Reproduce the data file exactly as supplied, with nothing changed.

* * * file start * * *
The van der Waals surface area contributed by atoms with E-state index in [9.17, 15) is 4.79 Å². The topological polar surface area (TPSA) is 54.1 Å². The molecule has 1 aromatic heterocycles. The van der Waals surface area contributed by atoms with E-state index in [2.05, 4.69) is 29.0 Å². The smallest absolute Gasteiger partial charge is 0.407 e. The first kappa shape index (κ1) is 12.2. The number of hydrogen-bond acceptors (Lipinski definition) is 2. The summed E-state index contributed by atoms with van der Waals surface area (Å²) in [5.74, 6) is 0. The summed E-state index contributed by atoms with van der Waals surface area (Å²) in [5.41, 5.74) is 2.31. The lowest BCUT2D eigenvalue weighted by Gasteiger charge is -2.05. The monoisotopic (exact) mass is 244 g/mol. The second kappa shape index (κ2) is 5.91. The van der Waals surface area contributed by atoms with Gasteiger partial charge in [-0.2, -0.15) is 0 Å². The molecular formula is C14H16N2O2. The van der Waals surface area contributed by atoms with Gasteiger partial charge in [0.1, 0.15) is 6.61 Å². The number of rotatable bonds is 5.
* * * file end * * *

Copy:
The van der Waals surface area contributed by atoms with E-state index in [9.17, 15) is 4.79 Å². The topological polar surface area (TPSA) is 54.1 Å². The molecule has 1 aromatic heterocycles. The van der Waals surface area contributed by atoms with E-state index in [2.05, 4.69) is 29.0 Å². The smallest absolute Gasteiger partial charge is 0.407 e. The first kappa shape index (κ1) is 12.2. The number of hydrogen-bond acceptors (Lipinski definition) is 2. The summed E-state index contributed by atoms with van der Waals surface area (Å²) in [5.74, 6) is 0. The summed E-state index contributed by atoms with van der Waals surface area (Å²) in [5.41, 5.74) is 2.31. The lowest BCUT2D eigenvalue weighted by Gasteiger charge is -2.05. The monoisotopic (exact) mass is 244 g/mol. The second kappa shape index (κ2) is 5.91. The van der Waals surface area contributed by atoms with Gasteiger partial charge in [-0.2, -0.15) is 0 Å². The molecular formula is C14H16N2O2. The van der Waals surface area contributed by atoms with Gasteiger partial charge in [0.1, 0.15) is 6.61 Å². The number of rotatable bonds is 5.